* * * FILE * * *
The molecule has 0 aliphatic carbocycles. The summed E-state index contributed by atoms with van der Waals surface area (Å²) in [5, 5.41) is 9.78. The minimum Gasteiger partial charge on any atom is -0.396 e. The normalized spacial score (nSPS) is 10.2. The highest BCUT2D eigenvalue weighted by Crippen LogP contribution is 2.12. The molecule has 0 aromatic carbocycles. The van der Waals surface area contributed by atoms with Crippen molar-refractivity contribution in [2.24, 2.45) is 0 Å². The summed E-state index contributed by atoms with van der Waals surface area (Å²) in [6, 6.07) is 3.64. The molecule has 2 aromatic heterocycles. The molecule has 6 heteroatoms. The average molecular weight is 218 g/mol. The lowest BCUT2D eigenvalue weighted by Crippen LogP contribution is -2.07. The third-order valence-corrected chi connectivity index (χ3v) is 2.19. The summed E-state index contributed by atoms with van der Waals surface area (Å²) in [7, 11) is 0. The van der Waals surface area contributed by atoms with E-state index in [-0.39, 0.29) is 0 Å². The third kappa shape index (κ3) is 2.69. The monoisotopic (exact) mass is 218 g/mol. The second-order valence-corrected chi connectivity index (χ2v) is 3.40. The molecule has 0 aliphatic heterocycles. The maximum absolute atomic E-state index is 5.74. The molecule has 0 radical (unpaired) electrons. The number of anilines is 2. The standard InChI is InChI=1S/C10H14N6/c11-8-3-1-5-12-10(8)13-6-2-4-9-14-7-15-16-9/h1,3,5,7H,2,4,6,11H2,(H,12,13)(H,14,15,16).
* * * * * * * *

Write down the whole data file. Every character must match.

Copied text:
The molecule has 0 aliphatic carbocycles. The summed E-state index contributed by atoms with van der Waals surface area (Å²) in [5, 5.41) is 9.78. The minimum Gasteiger partial charge on any atom is -0.396 e. The normalized spacial score (nSPS) is 10.2. The highest BCUT2D eigenvalue weighted by Crippen LogP contribution is 2.12. The molecule has 0 aromatic carbocycles. The van der Waals surface area contributed by atoms with Crippen molar-refractivity contribution in [2.24, 2.45) is 0 Å². The summed E-state index contributed by atoms with van der Waals surface area (Å²) in [6, 6.07) is 3.64. The molecule has 2 aromatic heterocycles. The molecule has 6 heteroatoms. The average molecular weight is 218 g/mol. The lowest BCUT2D eigenvalue weighted by Crippen LogP contribution is -2.07. The third-order valence-corrected chi connectivity index (χ3v) is 2.19. The summed E-state index contributed by atoms with van der Waals surface area (Å²) in [7, 11) is 0. The van der Waals surface area contributed by atoms with E-state index in [-0.39, 0.29) is 0 Å². The third kappa shape index (κ3) is 2.69. The monoisotopic (exact) mass is 218 g/mol. The second-order valence-corrected chi connectivity index (χ2v) is 3.40. The molecule has 0 aliphatic heterocycles. The maximum absolute atomic E-state index is 5.74. The molecule has 0 radical (unpaired) electrons. The number of anilines is 2. The standard InChI is InChI=1S/C10H14N6/c11-8-3-1-5-12-10(8)13-6-2-4-9-14-7-15-16-9/h1,3,5,7H,2,4,6,11H2,(H,12,13)(H,14,15,16).